The Beartooth Scenic Byway is a 68-mile byway that winds its way through southwestern Montana and northeastern Wyoming. While that might not seem like a long drive, due to the twists and turns, it will take at least two hours, more if you plan to stop and enjoy the views. The highway links Red Lodge to Cooke City and on into Yellowstone through its northeast gate. Since opening to automobile travel in the 1930s, the Beartooth Highway has welcomed brave visitors from around the world. Heralded as one of the most scenic drives in the United State, it features breathtaking views of the Absaroka and Bearthooth Mountains, with high alpine plateaus and countless glacial lakes. The pass is open to motorists from Mid-May through mid-October, weather permitting. There are patches of snow year round and the possibility of a summer snowstorm is not unheard of. Strong winds and sever thunderstorms are frequent. In August 1872, General Philip Sheridan took advantage of an old hunter names Shuki Greer, who claimed intimate knowledge of the Bearthooth Mountains to guide him on his return from Yellowstone to Billings, Montana. The road today essentially follows Sheridan’s route over the pass.
Red Lodge, Montana and the Smith Mining Disaster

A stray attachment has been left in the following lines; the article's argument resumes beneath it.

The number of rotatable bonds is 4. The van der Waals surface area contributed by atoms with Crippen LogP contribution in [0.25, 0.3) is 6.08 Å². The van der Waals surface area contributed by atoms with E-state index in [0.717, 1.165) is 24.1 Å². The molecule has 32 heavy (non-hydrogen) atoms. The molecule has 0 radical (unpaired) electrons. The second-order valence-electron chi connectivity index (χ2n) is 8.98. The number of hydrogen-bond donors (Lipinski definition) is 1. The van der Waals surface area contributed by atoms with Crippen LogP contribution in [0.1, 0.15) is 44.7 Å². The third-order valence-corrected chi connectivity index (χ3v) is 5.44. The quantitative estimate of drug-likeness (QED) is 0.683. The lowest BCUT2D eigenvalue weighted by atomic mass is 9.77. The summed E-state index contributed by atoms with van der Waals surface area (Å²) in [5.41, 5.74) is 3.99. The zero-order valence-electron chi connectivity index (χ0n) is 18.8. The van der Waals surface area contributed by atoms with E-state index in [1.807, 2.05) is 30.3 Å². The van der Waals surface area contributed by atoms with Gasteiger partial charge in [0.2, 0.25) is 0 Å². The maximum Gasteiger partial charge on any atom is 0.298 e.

Although the nearby sign gives a brief history of the Smith Mining Disaster as you look down at the ruins, this monument outside Red Lodge Montana isn’t the actual site of the worst coal mining disaster in Montana’s history. If you are traveling east out of the Beartooth Byway, you’ve already missed it without even knowing of the tragic past of the area. On February 27, 1943, at approximately 9:37 a.m., an explosion ripped through Smith Mine No. 3, a coal mine located between the towns of Bearcreek and Washoe. These tiny hamlets would not have existed if it weren’t for the railroad’s need for coal. Since it was a Saturday, the crew working the mine wasn’t a full crew. Of the 77 men working that day, some 30 were killed instantly by the initial explosion. Another 44 died either through injuries or suffocation from the carbon monoxide and methane gas trapped in the mind. The explosion was so deep underground, it was not heard at the mouth of the mine despite having enough force to knock a locomotive off its tracks a quarter of a mile from the blast. Valuable time elapsed before anyone knew of the disaster. Only three miners got out of the mine alive, and one of the rescue workers died soon afterward. The mine was never reopened.
Red Lodge to Cody
The last leg of our drive took us through the high plains country of Montana and Wyoming. We passed through an interesting little town of Belfry and finally arrived in Cody – wet and hungry. For Kiddo’s birthday, we had a family party at Cassie’s Supper Club – a true Western Steakhouse in every sense of the word. They have been serving up steaks and entertaining the locals since 1922. Their largest steak is a 36 ounce Porterhouse. Kiddo’s birthday burger was their famous Hangover Burger – a full pound of fresh ground beef with Swiss, Cheddar, American and Pepper Jack Cheese. If that isn’t enough, the burger is topped with green peppers, onions, mushrooms, bacon and jalapeno peppers.
Hope you enjoyed the views. Tomorrow we’ll hunt for moose near the east gate, lookout over Yellowstone Lake and visit some of the popular basins in the park including West Thumb and Old Faithful.